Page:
Read this great Africa Report piece to get an idea of how the uncertainty over Kabila’s next step is affecting the DRC.
Meanwhile, the US has called on the remaining Democratic Forces for the Liberation of Rwanda (FDLR) rebels in the DRC to lay down their weapons – or face military action. They should probably take that seriously, given the whipping the UN force intervention brigade handed out to M23 last year.
President Armando Guebeza spent his time in Washington trying to encourage US investors to put their money into Mozambique. He reportedly said that “although a large number of US companies are already investing in Mozambique, there are not yet enough of them to cover the huge potential the country offers,” which was everything from agriculture to fishing, tourism to mining.(Now is a good time to re-read this Daily Maverick piece on the humiliating withdrawal of one big mining company from the country. It ain’t as easy to make a buck there as it seems.)
Meanwhile, there will be only three presidential candidates in Mozambique’s October 15 elections, as they were the only ones who met all the legal requirements, said the country’s constitutional council. Now it’s between Frelimo candidate Filipe Nyusi, the Mozambique Democratic Movement’s Daviz Simango, and hiding-out-in-the-bush Renamo leader Afonso Dhlakama.
Oh, Swaziland. I can always rely on you for bad human rights news, and that’s not a good thing. While King Mswati III was in Washington, so were some Swazi human rights activists, which, well let’s just say the government didn’t take kindly to their gatecrashing. Swazi prime minister Sibusiso Dlamini allegedly got up in Parliament and called for the Trade Union Congress of Swaziland secretary general Vincent Ncongwane and Lawyers for Human Rights’ Sipho Gumede to be strangled when they get home. “They leave your constituencies and do not even inform you where they are going and once they come back and you find out that they are from your constituency, you must strangle them,” he said.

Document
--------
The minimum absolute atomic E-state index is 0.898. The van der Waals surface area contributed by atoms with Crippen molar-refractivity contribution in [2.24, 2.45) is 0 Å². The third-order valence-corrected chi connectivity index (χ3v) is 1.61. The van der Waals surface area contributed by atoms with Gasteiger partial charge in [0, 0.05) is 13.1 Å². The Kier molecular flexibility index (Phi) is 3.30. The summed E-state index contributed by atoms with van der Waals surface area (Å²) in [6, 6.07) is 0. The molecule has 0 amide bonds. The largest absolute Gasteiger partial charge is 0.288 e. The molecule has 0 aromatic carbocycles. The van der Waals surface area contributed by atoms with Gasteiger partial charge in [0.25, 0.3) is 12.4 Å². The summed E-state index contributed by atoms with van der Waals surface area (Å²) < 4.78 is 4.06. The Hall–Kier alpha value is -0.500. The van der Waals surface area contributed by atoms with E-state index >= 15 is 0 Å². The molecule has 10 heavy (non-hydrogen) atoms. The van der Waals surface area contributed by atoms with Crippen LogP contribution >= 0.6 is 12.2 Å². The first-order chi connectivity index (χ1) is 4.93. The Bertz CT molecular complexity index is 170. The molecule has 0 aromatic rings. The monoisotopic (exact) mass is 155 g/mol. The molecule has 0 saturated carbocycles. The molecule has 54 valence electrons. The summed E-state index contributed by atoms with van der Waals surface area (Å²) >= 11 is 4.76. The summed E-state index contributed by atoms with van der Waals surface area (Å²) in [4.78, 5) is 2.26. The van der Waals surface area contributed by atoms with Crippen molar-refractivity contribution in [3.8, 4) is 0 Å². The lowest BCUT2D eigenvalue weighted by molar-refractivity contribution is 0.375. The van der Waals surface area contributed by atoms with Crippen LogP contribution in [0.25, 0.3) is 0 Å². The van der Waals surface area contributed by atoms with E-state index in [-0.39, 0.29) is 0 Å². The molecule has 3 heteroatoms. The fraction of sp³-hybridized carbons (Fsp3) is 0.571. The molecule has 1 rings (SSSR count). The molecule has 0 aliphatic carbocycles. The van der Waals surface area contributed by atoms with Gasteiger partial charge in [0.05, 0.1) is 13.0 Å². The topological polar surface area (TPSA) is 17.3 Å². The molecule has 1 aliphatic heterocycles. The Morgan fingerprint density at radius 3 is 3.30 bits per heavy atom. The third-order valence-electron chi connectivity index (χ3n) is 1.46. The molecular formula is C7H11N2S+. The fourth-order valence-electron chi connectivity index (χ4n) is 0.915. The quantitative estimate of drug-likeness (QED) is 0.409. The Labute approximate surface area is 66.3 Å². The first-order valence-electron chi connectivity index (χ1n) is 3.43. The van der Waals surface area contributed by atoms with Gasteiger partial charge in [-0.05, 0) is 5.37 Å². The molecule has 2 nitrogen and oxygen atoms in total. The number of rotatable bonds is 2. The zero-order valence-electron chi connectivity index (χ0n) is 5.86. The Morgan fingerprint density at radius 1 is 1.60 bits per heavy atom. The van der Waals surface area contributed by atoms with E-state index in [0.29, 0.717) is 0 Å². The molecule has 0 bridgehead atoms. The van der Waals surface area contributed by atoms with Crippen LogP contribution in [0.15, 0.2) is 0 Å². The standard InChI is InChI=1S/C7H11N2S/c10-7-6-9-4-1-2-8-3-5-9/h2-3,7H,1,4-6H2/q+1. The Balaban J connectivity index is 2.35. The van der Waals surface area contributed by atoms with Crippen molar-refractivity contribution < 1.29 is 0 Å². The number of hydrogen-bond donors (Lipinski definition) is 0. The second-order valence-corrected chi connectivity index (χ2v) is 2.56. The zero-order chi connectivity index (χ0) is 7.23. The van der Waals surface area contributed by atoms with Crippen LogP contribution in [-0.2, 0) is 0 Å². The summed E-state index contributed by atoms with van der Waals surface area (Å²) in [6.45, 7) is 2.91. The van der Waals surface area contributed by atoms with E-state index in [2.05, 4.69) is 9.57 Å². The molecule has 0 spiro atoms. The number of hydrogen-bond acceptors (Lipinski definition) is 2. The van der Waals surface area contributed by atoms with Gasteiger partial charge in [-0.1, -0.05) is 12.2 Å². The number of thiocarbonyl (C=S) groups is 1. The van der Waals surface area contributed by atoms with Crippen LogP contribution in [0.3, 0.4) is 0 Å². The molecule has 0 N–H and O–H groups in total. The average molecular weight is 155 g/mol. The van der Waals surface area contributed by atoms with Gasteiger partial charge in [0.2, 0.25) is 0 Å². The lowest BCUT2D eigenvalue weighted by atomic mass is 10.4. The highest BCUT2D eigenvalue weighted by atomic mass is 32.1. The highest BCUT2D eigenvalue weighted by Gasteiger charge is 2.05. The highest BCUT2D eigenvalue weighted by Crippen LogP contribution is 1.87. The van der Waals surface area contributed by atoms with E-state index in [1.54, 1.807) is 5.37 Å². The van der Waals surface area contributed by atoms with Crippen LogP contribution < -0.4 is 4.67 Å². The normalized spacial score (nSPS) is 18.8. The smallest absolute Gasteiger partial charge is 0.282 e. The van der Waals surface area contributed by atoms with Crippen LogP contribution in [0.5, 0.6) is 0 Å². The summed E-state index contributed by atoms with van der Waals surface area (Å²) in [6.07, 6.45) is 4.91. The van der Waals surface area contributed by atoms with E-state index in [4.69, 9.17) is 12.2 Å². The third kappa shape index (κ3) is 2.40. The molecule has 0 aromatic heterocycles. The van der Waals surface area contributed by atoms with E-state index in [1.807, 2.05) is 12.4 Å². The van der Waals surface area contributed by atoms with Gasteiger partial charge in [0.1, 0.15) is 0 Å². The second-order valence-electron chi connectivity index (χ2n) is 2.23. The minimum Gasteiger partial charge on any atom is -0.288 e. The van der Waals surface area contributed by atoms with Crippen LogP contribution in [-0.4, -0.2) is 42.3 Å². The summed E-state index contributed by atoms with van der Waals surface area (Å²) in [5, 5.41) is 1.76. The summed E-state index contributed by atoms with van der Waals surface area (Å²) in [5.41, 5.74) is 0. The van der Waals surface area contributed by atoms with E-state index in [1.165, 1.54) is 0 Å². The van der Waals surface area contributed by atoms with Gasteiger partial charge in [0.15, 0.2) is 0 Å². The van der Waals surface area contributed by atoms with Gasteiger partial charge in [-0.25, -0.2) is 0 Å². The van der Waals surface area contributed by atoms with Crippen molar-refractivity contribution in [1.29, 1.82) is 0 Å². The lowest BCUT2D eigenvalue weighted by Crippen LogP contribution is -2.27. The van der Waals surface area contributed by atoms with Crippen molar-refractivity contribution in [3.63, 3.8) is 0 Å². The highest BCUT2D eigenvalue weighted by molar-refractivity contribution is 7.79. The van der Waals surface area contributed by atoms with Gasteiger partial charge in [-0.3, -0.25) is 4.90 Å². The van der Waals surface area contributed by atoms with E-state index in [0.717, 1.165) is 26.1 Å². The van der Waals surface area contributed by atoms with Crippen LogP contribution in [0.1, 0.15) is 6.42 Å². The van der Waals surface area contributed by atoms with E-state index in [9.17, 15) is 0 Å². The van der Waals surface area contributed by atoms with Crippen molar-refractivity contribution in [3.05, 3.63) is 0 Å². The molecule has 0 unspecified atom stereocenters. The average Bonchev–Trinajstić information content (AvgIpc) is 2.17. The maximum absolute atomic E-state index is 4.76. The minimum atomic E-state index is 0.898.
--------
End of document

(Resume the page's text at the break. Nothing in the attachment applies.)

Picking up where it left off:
Ja. Given that Swaziland lost its AGOA status with the US for human rights violations, including workers’ rights, I’m not sure this is the best tactic to convince investors that all is good and well in the Kingdom. Gumede reportedly retracted the statement, but not before the US State Department took notice.
Returning from Washington, Malawi‘s president Peter Mutharika said it was too early to say what the impact of the summit would be except that “no matter what happens, it will be a positive impact”. That’s a lot of optimism given that Mutharika then went on to say that no communiqués or commitments were signed there. Maybe he’s just trying to deflect criticism over his 52-person-strong delegation.
You can read the statements of other SADC countries that attended the summit here:
And in case you were wondering where Zimbabwe is on that list, they weren’t invited.
Kristen van Schie is a South African journalist working at the Weekend Argus in Cape Town. Raised in Namibia, the United Arab Emirates and South Africa, she has reported from the Central African Republic, Somalia, Syria, Namibia, Vietnam, Antarctica, and a ship in the Indian Ocean. She is a three-time winner at the Sikuvile Journalism Awards, South Africa’s premier newspaper awards. She blogs about news from the region at The SADC Wrap.